The other subject I want to address, and they go hand in hand, is how match outcomes should be decided and the rules on substitutions. Starting with an upfront disclaimer. I am very biased in this area. Playing goalkeeper for 90% of my playing career I HATE solving matches via penalty kicks. It is a horrible way to determine a match winner. Now that said you must also recognize that matches can’t go forever. To me the NHL has it right. When they get down to the finals they play hockey. No shootouts. No 4-on-4. No shortened periods. They play full on hockey until somebody wins. I believe soccer should take a similar approach. So here are the changes I would like so see made in soccer at the senior level (youth play have their own set of rules).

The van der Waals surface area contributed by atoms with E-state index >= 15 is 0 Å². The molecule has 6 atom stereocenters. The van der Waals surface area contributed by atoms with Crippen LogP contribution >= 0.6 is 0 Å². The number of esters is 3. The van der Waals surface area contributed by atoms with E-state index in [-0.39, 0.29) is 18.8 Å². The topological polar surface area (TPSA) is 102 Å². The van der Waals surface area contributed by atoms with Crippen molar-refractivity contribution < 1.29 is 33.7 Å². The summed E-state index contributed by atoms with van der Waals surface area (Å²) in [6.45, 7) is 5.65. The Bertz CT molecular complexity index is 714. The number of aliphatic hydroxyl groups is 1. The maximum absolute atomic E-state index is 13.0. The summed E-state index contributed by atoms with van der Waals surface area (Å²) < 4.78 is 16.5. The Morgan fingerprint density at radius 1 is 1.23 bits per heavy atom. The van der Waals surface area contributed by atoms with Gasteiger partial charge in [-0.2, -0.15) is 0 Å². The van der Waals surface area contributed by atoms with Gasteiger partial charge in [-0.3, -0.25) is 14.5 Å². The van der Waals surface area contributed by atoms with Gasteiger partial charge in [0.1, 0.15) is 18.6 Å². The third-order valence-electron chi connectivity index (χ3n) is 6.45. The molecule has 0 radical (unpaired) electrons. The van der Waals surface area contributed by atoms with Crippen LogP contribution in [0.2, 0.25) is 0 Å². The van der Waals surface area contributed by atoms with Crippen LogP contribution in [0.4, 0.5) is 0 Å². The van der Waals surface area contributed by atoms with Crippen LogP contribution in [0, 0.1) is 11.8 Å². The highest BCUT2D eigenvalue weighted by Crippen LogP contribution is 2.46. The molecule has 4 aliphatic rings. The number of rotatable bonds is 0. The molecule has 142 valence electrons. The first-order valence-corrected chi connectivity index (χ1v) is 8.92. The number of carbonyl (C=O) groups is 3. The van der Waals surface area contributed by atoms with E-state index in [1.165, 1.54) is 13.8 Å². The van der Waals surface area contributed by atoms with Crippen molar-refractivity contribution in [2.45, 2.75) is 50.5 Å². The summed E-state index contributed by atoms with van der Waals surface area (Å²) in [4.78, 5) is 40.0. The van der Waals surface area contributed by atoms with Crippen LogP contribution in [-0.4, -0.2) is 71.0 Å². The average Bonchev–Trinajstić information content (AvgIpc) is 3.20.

– In major tournaments (World Cup, Euros, Gold Cup, FA Cup, etc) I would like the final match to be decided by playing soccer. Do away with penalties. After a full 90 minute match has ended in a tie, then instill two 15 minute segments as is done currently. Both segments would be played in their entirety. This is important because the weather, especially wind, can make playing towards one end of the field very advantageous. So I would play the full 30 minutes giving each team opportunities at the wind aided end of the field. But after that 30 minutes I would change things. There are a number of ways you could handle this. One scenario would be to add two additional 10 minute (other time allotments work too) segments each played in their entirety to minimize weather impacting the outcome. This would continue until at the end of a 20 minute extra time one team has won the game.This would be my preferred approach. However, another option would be to go to golden goal. After the initial 30 minute extra time period teams would continue playing extra time periods (again perhaps 10 minutes) but once a goal is scored the game is over. FIFA already allows additional substitutions to be made in extra periods as long as they are spelled out in the tournament rules. However, FIFA does currently have limit the total number of subs to be no more than 5. I would do away with that requirement once you are beyond the original 30 minutes of extra time. I would allow an additional sub for each additional 10 minute segment. Current rules allow competitions to authorize rosters to as many as 23 players. This should be plenty for this approach to work.